Depending on your situation, you could teach from your home or a client’s. In fact, one of your personal chef services could include cooking class parties. Of course, you need to research your local jurisdiction to find out what the rules are.

And, while Amazon has effectively caused the closing of many local housewares shops, chains like Sur la Table and Williams-Sonoma still offer cooking classes, which means they need teachers. Check those out, as well as any local shops in your area.

What should you charge? Wassel explained that it depends on the menu. “Unlike my PC clients who pay chef fee plus groceries, I usually charge a flat fee,” she said. “I think about my grocery bill and factor in my time and the amount of students. It also depends on my crowd. Are we talking homemade pizza for kids or a sophisticated menu for adults? Adding a wine pairing requires an expert (which I am not), so that’s another element.”

You could also research cooking classes in your area to learn the going rates and work backwards from there in terms of pricing your food and expenses, not to mention time.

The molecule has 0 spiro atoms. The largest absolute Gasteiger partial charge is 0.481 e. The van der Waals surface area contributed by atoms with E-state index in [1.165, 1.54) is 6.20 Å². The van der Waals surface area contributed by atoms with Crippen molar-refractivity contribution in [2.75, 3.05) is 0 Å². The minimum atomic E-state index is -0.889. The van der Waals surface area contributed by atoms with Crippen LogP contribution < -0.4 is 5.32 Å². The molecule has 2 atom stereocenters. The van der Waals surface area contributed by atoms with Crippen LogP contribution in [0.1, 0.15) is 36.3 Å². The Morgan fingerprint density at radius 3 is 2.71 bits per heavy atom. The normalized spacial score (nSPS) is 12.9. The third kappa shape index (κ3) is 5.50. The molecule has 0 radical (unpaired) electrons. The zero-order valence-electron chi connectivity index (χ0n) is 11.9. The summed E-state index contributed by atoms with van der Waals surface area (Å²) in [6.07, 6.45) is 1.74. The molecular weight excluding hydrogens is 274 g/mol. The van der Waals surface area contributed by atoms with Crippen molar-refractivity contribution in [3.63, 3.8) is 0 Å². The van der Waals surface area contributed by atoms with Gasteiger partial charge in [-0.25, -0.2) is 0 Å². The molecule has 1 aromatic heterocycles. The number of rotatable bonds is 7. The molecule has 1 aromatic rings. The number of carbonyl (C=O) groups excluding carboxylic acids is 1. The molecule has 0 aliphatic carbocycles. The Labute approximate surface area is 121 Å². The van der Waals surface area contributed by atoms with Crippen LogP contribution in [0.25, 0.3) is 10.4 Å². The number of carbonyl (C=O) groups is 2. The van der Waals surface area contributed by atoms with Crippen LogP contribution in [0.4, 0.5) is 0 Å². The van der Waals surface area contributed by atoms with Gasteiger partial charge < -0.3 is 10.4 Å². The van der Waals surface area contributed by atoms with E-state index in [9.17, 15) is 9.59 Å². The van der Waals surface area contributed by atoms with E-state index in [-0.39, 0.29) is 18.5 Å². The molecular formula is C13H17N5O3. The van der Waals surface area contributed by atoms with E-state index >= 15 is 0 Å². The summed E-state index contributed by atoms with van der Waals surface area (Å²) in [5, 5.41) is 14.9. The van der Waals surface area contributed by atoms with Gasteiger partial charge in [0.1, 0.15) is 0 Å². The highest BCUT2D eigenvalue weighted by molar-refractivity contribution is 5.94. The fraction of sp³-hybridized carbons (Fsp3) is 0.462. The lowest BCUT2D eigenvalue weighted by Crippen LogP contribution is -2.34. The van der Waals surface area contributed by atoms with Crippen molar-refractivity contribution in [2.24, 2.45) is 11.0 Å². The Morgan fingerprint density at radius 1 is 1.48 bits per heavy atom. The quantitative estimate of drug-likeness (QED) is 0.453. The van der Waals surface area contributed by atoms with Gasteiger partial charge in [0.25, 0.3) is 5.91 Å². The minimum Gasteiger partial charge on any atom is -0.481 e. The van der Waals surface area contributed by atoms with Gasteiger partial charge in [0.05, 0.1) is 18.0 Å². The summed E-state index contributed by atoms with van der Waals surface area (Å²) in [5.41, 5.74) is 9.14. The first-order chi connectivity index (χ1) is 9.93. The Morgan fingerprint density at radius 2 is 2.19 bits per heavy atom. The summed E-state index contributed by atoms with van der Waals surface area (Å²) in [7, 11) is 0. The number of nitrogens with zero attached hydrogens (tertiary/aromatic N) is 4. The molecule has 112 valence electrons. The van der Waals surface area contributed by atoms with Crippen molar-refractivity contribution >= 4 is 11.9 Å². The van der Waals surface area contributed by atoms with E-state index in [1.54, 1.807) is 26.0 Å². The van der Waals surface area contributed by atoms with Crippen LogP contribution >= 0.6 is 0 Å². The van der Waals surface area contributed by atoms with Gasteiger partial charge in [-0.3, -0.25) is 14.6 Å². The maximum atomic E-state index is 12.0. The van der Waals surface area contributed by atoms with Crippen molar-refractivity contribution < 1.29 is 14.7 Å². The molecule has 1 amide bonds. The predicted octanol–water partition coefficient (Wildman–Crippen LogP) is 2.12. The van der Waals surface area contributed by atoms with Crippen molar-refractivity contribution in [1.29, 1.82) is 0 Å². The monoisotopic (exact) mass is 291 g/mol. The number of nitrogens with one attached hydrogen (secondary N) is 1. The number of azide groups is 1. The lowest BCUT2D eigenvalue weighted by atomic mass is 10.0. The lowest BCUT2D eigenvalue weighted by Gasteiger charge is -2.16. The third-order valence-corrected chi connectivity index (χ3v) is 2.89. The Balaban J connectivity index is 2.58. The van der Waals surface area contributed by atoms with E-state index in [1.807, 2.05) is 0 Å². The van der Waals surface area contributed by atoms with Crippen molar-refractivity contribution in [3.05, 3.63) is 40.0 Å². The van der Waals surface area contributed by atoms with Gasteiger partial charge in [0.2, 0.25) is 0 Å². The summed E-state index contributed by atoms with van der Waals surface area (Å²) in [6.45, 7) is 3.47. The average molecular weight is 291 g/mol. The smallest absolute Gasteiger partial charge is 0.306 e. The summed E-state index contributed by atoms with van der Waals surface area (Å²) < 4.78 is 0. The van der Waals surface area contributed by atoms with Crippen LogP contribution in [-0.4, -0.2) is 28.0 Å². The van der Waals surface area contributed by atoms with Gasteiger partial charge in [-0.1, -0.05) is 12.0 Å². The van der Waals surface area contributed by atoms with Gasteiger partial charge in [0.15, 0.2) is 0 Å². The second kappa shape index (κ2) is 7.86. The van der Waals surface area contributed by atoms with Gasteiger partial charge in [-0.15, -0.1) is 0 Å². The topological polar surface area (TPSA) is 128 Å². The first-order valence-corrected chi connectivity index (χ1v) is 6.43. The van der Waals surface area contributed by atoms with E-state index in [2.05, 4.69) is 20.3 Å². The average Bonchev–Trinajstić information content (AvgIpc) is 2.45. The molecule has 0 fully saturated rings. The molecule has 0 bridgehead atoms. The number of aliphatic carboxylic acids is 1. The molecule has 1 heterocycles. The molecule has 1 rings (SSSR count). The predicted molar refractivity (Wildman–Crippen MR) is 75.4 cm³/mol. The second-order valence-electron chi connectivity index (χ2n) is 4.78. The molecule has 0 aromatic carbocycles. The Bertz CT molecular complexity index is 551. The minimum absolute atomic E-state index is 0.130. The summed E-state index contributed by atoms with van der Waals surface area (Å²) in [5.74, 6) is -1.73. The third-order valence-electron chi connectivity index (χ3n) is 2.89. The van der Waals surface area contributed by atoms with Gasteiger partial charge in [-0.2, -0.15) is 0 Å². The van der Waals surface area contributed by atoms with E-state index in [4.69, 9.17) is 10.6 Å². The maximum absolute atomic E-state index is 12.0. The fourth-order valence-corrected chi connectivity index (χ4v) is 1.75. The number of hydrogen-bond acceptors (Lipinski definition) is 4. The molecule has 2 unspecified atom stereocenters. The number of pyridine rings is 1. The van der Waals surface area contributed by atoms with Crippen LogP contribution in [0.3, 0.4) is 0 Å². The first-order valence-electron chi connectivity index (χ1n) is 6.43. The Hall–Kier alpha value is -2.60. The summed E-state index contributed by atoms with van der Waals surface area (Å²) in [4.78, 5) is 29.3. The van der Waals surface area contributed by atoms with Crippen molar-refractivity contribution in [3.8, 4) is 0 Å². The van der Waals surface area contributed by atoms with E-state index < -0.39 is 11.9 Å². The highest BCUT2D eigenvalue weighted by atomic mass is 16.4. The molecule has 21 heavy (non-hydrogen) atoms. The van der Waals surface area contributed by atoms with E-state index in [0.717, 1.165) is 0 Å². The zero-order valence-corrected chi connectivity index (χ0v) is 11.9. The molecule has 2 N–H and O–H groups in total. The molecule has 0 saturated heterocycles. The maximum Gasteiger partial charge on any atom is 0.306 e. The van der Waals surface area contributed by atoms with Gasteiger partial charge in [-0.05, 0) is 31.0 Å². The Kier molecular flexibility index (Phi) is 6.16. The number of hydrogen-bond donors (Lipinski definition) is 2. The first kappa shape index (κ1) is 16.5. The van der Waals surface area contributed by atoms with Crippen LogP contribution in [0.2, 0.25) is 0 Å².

For any of this you’ll need to market your new services. Tell your current clients. Tell your friends and family. Promote it on Facebook and other social media. Certainly set up a new page on your business website that outlines your class offerings. And as you start teaching, post lots of great photos.

Clearly, this isn’t a comprehensive guide to teaching cooking classes, but think of it as a way to turn on a light bulb in your head for launching a new business line. As we grow closer to a new year, you’ll want to be considering how you want to shake up your business and find additional ways to bring in income under your personal chef umbrella.

Do you teach cooking classes? How did you get started and how has it evolved?

Not an APPCA member? Now’s the perfect time to join! Go to personalchef.com to learn about all the benefits that come with membership.

And if you are a member and have a special talent to share on this blog, let us know so we can feature you!